A master colorist, Alex's art has been exhibited throughout the North East of the United States. From a city landscape to a field of Lavender, his paintings provoke thought and serenity while exciting the senses.
His young life from adolescence to adulthood were spent fighting for the French Resistance during World War II. After the war he met and married an American girl, Anne Moynihan, and together had 7 children and 15 grandchildren. During the middle sixties the family moved to America from Paris and settled in the South End in Boston.
The youngest of 10 children Alexandre was born in Marseille, France and spent most of his childhood in the nearby town of Toulon where his father David worked as a businessman in the garment industries while his mother stayed home with the children. When he was a young boy the family moved to Cairo for his father's work where he learned to speak Egyptian and attended grade school. After several years the family moved back to Toulon where he would eventually grow up.
During World War II when the Germans began occupying France, he joined the Free French Forces and served as a messenger and explosives expert. In 1945, at 18 years of age, he took part in the liberation of Marseille with the allied forces. Alex joined his three older brothers (Jacques, André & Roger) in the liberation of Europe.
Following the war he was drafted into the French Army. Before his release from military duty, he was nearly sent to Indochine, but because of his prior war service he was released of this obligation. He served his two year national duty and was honorably discharged.
After the Army he opened a used book store in Toulon where he also exhibited his paintings, selling several on occasion. Wanting to enhance his abilities he decided to move to Paris to attend L'Ecole Des Beaux-Art where he studied illustration and Impressionism. His senior year he had met Anne Moynihan. An American student from New York City in Paris attending Le Sueur Bonne. By 1953 they had their first child and would go on to have 6 more children by 1969.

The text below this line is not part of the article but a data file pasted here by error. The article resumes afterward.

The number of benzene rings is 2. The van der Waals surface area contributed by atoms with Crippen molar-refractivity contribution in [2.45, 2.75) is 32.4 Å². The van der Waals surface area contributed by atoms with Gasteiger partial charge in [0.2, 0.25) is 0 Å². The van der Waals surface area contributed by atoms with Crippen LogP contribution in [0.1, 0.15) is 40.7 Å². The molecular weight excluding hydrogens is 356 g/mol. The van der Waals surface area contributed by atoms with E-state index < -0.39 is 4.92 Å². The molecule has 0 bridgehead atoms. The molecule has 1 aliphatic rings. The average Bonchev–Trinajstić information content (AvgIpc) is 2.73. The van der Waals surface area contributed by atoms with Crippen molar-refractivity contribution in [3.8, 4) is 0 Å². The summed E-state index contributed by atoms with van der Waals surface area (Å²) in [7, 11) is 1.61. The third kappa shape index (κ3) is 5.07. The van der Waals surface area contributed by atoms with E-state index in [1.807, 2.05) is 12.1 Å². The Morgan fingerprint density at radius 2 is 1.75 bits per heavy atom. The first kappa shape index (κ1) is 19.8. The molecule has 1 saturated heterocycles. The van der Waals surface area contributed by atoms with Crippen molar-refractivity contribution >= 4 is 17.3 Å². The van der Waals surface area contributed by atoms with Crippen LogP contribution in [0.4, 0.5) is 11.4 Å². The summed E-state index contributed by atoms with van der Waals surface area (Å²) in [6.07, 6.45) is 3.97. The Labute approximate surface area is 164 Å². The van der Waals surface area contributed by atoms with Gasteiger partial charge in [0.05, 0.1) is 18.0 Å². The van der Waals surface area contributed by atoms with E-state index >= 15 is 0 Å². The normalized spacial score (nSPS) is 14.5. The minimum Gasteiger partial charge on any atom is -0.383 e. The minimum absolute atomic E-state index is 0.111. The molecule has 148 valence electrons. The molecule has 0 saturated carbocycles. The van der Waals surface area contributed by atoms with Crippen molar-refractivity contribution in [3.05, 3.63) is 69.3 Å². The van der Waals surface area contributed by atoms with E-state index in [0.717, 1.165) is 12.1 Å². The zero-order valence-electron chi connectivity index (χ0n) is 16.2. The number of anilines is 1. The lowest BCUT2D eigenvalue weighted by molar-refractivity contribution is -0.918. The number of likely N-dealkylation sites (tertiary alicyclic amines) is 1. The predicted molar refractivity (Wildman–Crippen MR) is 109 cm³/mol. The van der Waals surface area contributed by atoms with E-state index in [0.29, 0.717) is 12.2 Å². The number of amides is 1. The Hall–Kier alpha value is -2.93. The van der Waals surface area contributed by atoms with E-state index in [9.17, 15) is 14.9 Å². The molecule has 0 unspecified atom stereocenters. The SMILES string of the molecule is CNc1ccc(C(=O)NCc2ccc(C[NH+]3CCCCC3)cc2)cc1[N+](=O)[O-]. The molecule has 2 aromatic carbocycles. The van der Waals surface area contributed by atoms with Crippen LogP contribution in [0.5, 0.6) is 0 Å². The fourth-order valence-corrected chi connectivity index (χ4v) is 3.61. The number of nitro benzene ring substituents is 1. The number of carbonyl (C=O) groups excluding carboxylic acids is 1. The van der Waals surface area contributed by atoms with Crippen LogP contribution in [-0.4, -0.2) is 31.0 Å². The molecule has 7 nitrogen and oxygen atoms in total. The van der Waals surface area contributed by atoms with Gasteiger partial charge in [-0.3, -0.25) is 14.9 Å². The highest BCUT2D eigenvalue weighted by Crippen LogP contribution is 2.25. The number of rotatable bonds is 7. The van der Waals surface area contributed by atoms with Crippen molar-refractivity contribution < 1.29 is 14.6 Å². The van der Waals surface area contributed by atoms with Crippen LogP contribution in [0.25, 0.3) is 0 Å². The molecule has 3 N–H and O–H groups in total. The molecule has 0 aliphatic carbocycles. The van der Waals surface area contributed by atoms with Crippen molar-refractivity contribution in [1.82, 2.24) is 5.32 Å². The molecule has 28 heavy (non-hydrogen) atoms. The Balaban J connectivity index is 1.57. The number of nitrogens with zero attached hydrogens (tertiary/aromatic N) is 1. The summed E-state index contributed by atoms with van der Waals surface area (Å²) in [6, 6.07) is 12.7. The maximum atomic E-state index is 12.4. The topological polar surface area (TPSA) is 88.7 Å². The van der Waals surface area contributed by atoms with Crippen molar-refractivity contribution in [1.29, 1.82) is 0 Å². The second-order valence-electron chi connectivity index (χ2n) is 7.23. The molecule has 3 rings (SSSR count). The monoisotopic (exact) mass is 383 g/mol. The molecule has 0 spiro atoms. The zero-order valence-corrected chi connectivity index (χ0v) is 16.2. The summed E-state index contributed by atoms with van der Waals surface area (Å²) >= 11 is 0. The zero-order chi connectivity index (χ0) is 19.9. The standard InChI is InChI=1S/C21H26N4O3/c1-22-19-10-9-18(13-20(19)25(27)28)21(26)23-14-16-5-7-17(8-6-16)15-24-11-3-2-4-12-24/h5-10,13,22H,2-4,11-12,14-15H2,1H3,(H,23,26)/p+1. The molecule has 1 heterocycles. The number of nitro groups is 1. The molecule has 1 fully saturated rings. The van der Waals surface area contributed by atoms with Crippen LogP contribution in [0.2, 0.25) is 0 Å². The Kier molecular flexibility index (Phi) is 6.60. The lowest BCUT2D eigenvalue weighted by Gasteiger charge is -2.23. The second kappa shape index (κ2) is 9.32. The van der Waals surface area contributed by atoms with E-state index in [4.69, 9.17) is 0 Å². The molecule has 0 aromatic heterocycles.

Much poverty followed in the 50's and 60's and good jobs became hard to find. It was around this time that some of his greatest works would come. As well as a painter, Alex had learned how to play the guitar at an early age. Growing up in the South of France enabled him to frequent the Gypsies. His love of Gypsy Jazz led to him to have the opportunity to meet and briefly play with legendary Jazz guitarist Django Reinhardt. As he honed his guitar playing skills growing up he put those skills to use. To make ends meet he started playing professionally as a "hired gun" in Paris nightclub scene. The height of his music career came when he played live in front of 6000 people while being broadcast all over France on TV. His travels in the music industry saw him play with such musicians as Les Paul, Sydney Bechet, and the Platters.
Hoping to escape the poverty stricken times that they had faced, Alex moved his family to the United States in 1966. They settled in the South End, an inner city neighborhood of Boston. Best known for it's Victorian row houses and parks, the South End is seen in a lot of his landscape scenes. After working odd jobs including driving a cab and working as a cleaner in the theater district and scraping and saving their money the family was able to put a down payment on a four-level town house on Dwight Street in the South End.
Alex made a lot of strides in the art community in Boston and became well known with the Boston Center for the Arts, where he frequented artist such as sculptor Ed Trobec and also taught art to students and often exhibited works.
During this time Alex expanded his portfolio and prospered with brilliant cityscapes. His paintings took on a urban feel to them and paintings like "Colombus Avenue in Snow" show his mastery of how to use just a few colors from his pallet.
Alex's popularity in the Boston community spread and pretty soon become a minor celebrity.
Some of his most inspiring works are landscaping depictions of Savannah. These works show the beauty of the city with its ornate Victorians and the Spanish Moss draped trees.
Of all of the places Alex lived he loved Manhattan most and his status as a war veteran led to his joining the American Legion and creating the French Allied War Veterans. He frequently attended the Veteran's Day Parade marching with his veteran friends.
Towards the end of his life all of the years smoking non filter cigarettes, though he quit in the early seventies, led to Lung Disease. He finally passed away at St. Lukes Hospital on 116th Street and Amsterdam Avenue from complications due to emphysema and kidney failure. He was 79 years old.